If Shing Fui-On wasn’t enough for those who love their Hong Kong villains, how about Wang Lung Wei? What if I say we have Wang Lung Wei wearing humongous black sunglasses, tight black pants, and a camouflaged muscle shirt? That, my friends, is a recipe for success no matter how you look at it. This is a movie that really reflects the eighties and early nineties aesthetics of what action cinema was supposed to be. Featuring all of the requisite plot strands that you might expect, including a cop who is attempting to spend time with his family but is pulled into a big case, as well as the classic “men on a mission” style of storyline that could be seen in other Hong Kong action tales like Heroes Shed No Tears or Eastern Condords, amongst numerous other American and European titles. The movie is chock full of exploitation-cinema aesthetics. The concept of a “fixer” being pulled in to help pull off this crazy adventure is one of my favorite bits in the movie. Why a government agent would be able to contact such a nefarious killer, I am unsure. Nor do I understand why a hitman would be called in to work for the government. All I know is that it gives us another “cool” character to go with all of our Hawaiian shirts, saxophone solos, Canadian tuxedos, Uzis and bad girls who wear leather. That’s right, this one was a surefire product of its time.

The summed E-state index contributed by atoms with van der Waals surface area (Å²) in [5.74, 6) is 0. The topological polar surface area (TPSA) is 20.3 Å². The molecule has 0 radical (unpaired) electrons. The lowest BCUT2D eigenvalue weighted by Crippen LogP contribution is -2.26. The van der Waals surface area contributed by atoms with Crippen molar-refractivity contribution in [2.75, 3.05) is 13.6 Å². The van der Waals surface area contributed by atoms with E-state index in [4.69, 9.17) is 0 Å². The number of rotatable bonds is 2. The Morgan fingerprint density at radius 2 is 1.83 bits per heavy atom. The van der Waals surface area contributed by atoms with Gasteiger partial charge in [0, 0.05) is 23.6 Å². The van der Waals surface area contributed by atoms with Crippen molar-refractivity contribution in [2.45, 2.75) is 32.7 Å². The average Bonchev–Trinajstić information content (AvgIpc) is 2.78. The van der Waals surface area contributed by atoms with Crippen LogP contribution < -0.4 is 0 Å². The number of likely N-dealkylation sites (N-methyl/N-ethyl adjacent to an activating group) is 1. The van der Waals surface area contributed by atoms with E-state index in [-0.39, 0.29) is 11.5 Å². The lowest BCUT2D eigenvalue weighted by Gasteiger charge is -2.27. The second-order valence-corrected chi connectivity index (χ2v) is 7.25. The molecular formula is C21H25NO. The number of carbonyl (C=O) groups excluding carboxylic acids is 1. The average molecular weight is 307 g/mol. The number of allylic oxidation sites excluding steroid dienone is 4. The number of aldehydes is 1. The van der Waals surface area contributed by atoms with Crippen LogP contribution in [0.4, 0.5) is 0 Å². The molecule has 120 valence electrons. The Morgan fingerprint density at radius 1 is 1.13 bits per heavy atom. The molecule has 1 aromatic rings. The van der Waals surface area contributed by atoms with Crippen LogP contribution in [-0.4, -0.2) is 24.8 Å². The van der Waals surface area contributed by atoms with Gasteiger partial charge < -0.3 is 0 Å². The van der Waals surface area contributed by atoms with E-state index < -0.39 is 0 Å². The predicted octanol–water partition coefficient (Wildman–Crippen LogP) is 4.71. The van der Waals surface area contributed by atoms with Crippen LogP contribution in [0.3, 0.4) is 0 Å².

The Conclusion
There are so many things to be said about Angel Force. Although I have written at length about the positive aspects found in the film, not everything here is spectacular. Unfortunately, the plot does meander around a bit due to the action. As the movie delves deeper into its runtime, it changes itself up so much that few would truly recognize it. A solid piece of entertainment, don’t go into this one expecting it to be the very best of this genre. I give it a solid three out of five. If we were working on a different rating system, this would be a three and a half, easily. After you delve into the genre, don’t be afraid to pick this one up.




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Varied Celluloid is a film website intent on delivering views on movies from all genres. Started in 2003, the website has been steadfast in its goal and features a database of over 500 lengthy reviews. If you would like to contact us about writing for the website or sending screeners, please visit the about page located here.